Travelling Australia - Journal 2008
18 February 2008 - Darlington Point (visit to Griffith farm)
Location map A cool but not cold night followed by a cool morning promising a warmer day. After breakfast I wandered along the river bank to get some photographs of the ruins of Darlington Point wharf with the sun in the east. The wharf is now reduced to a few broken off piles in a line with a few unbroken piles behind them. The site is easy to miss except for the regularity of the piles sticking up from the water. Some of the longer piles still have metal brackets used to secure cross members still bolted to the top. Then we went to Leeton to re-visit the rice centre to buy more rice crackers and their storage containers.

Wharf piles A few rotting timber piles are all that remain of Darlington Point wharf. For some years this wharf was the upper limit of navigation for paddle-steamers on the Murrumbidgee and the port was busy loading bales of wool from surrounding properties.
Top of pile Top of one of the few remaining intact piles in Darlington Point wharf.
Our plan for today was to take an advertised tour of an irrigated farm at Hanwood, near Griffith. This was described as a salad farm, that's a local slang term for a farm growing a mix of products. The tour was run by the owning couple; the wife did the introduction and the husband then drove us on the tour of the property. We began with the house on the farm built in about 1906 by the first occupant who made mud bricks while waiting for approval to begin farming. A section of the lining in one wall has been replaced by glass so visitors can see part of an internal wall. The woman stressed that the bricks were entirely mud and did not have a mix of straw or anything else. The roof was galvanised iron, the ceiling pressed metal, the floor was the original cypress with three coats of polyurethane. Original cypress stumps had rotted in the damp underfloor environment and had been replaced with brick. The house was apparently lovely and cool in summer and bitterly cold in winter needing a heater going all the time.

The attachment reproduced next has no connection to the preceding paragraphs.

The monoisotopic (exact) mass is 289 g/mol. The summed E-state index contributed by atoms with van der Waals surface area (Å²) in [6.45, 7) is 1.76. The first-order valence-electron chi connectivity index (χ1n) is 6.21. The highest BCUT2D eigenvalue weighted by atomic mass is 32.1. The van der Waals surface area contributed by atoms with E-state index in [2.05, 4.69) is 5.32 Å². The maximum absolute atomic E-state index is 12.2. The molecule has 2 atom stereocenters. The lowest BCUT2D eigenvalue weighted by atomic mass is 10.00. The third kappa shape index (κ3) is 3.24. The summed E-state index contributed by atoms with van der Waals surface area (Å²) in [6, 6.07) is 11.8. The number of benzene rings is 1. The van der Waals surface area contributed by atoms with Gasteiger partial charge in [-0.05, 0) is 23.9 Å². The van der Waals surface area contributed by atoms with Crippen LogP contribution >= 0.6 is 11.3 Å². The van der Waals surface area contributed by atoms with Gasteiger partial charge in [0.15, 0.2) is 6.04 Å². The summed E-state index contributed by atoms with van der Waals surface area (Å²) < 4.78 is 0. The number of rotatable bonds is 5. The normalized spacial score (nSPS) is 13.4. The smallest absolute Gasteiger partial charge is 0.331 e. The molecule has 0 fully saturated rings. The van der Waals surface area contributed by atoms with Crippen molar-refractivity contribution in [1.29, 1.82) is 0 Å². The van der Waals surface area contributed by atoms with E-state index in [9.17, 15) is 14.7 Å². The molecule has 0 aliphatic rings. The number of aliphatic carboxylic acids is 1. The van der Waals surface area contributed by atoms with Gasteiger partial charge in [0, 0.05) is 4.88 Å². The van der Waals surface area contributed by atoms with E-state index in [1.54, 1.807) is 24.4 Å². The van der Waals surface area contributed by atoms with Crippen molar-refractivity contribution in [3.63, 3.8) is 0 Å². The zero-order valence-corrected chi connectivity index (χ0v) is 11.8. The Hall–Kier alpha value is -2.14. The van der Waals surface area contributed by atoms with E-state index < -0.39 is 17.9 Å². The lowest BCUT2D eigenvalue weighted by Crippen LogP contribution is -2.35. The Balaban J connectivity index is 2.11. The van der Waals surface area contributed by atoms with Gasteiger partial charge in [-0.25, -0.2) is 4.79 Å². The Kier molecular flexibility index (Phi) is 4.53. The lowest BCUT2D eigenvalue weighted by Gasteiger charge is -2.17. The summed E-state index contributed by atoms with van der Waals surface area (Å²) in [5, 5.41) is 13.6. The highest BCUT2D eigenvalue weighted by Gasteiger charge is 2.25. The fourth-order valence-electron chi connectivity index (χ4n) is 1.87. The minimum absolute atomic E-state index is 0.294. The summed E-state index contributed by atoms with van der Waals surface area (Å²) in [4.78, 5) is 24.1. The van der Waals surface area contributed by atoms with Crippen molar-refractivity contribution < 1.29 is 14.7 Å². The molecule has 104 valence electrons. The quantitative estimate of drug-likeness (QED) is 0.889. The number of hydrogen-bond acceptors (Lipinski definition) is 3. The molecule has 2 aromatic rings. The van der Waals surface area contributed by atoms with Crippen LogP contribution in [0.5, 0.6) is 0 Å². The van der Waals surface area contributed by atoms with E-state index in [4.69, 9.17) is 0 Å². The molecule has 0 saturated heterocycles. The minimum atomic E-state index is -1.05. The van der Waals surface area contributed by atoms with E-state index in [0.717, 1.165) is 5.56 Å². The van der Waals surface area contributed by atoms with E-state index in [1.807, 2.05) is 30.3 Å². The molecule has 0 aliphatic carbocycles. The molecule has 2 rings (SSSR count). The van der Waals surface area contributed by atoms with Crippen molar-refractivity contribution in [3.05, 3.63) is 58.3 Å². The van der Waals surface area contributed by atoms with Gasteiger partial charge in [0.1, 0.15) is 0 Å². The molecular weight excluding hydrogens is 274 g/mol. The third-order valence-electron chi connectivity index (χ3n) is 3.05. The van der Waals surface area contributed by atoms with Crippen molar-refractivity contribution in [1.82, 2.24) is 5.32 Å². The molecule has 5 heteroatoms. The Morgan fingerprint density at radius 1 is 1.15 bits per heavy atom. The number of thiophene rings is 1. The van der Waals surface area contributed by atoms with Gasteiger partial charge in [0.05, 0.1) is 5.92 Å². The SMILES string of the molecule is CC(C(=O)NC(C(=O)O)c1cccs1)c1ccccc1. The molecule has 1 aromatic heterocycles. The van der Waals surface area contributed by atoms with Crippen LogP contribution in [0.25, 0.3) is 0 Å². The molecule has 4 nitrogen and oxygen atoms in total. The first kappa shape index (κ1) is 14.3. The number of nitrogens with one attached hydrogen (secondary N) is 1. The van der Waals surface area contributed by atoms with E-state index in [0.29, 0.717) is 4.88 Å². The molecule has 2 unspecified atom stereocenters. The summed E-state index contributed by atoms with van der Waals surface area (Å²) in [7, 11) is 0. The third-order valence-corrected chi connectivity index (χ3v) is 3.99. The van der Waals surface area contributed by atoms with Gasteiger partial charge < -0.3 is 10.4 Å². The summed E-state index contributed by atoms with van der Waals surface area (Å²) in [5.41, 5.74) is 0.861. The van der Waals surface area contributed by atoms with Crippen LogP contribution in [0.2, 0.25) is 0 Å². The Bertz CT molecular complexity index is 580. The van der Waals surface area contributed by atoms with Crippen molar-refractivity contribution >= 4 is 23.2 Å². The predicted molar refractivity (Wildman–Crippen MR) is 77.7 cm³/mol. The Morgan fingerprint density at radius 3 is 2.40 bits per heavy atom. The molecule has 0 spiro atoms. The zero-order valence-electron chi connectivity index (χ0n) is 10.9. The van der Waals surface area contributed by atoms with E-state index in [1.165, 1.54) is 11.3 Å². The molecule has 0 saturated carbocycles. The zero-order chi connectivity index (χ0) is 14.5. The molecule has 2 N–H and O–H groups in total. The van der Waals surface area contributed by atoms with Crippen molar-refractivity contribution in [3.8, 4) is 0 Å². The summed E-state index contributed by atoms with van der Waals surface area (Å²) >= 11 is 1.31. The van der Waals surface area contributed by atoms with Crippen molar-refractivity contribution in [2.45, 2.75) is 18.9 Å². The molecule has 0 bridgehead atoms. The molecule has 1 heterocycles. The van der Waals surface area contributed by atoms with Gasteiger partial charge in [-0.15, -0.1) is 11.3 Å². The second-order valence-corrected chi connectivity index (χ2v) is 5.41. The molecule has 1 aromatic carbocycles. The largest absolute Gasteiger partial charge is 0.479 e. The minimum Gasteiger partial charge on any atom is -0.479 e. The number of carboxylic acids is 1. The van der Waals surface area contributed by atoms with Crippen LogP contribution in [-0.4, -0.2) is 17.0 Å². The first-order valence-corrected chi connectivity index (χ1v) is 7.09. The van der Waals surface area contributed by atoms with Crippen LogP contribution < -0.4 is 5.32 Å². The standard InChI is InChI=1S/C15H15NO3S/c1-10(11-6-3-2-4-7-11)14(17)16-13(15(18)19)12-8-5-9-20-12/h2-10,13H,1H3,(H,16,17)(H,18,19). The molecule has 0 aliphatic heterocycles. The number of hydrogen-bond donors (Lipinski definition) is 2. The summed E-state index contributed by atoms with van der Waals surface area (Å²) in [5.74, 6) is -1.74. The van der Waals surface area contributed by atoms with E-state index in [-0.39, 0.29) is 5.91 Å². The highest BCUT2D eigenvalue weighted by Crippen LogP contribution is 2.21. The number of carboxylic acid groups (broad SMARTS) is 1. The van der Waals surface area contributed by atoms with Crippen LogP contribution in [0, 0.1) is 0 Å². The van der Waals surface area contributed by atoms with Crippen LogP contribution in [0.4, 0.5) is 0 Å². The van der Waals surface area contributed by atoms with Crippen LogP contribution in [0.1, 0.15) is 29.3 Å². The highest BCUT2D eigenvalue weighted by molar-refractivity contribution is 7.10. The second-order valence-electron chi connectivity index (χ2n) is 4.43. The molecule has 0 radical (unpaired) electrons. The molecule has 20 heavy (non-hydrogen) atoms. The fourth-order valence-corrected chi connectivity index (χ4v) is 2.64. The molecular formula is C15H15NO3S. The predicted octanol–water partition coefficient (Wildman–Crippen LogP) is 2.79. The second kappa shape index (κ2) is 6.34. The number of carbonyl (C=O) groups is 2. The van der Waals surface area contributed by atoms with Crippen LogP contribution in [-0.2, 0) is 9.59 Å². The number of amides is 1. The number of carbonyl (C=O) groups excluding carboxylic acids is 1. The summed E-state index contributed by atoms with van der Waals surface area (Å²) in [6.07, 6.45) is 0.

Then we boarded a small bus and began touring the property. There were several once-off nut plants which seemed to be conversation pieces more than anything else; the main commercial crops we saw were grapes, oranges and sweet plums. Their older grape vines grow on their own roots, newer ones are grafted which have the advantage of producing fruit more quickly than ungrafted ones. Most of their grapes appear to be shiraz; there is no winery on the property so presumably grapes are sold to a winery.

Valencia oranges were mentioned in some detail - apparently the best time to eat Valencias is when they are green in Summer. Later Valencias are coloured orange but are dry and past their best, early Valencias, also green are not yet ripe although they can look nice.